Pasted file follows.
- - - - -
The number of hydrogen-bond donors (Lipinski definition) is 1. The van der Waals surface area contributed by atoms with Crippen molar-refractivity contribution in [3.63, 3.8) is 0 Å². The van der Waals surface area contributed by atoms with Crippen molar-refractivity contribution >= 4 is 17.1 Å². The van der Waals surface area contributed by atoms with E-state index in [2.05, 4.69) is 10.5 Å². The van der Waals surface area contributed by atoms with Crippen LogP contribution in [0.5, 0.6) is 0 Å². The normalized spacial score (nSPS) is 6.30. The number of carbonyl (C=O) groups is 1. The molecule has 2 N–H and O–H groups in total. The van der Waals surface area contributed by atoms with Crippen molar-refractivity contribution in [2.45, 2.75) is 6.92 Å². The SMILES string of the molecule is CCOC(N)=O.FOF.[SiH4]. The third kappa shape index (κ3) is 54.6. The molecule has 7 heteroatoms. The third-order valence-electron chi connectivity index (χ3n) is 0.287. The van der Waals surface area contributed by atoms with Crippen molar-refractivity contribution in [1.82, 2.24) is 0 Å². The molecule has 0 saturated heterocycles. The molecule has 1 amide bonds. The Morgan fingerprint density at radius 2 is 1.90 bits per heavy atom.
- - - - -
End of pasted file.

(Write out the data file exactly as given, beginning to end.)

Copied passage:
The number of hydrogen-bond donors (Lipinski definition) is 1. The van der Waals surface area contributed by atoms with Crippen molar-refractivity contribution in [3.63, 3.8) is 0 Å². The van der Waals surface area contributed by atoms with Crippen molar-refractivity contribution >= 4 is 17.1 Å². The van der Waals surface area contributed by atoms with E-state index in [2.05, 4.69) is 10.5 Å². The van der Waals surface area contributed by atoms with Crippen LogP contribution in [0.5, 0.6) is 0 Å². The normalized spacial score (nSPS) is 6.30. The number of carbonyl (C=O) groups is 1. The molecule has 2 N–H and O–H groups in total. The van der Waals surface area contributed by atoms with Crippen molar-refractivity contribution in [2.45, 2.75) is 6.92 Å². The SMILES string of the molecule is CCOC(N)=O.FOF.[SiH4]. The third kappa shape index (κ3) is 54.6. The molecule has 7 heteroatoms. The third-order valence-electron chi connectivity index (χ3n) is 0.287. The van der Waals surface area contributed by atoms with Crippen molar-refractivity contribution in [1.82, 2.24) is 0 Å². The molecule has 0 saturated heterocycles. The molecule has 1 amide bonds. The Morgan fingerprint density at radius 2 is 1.90 bits per heavy atom.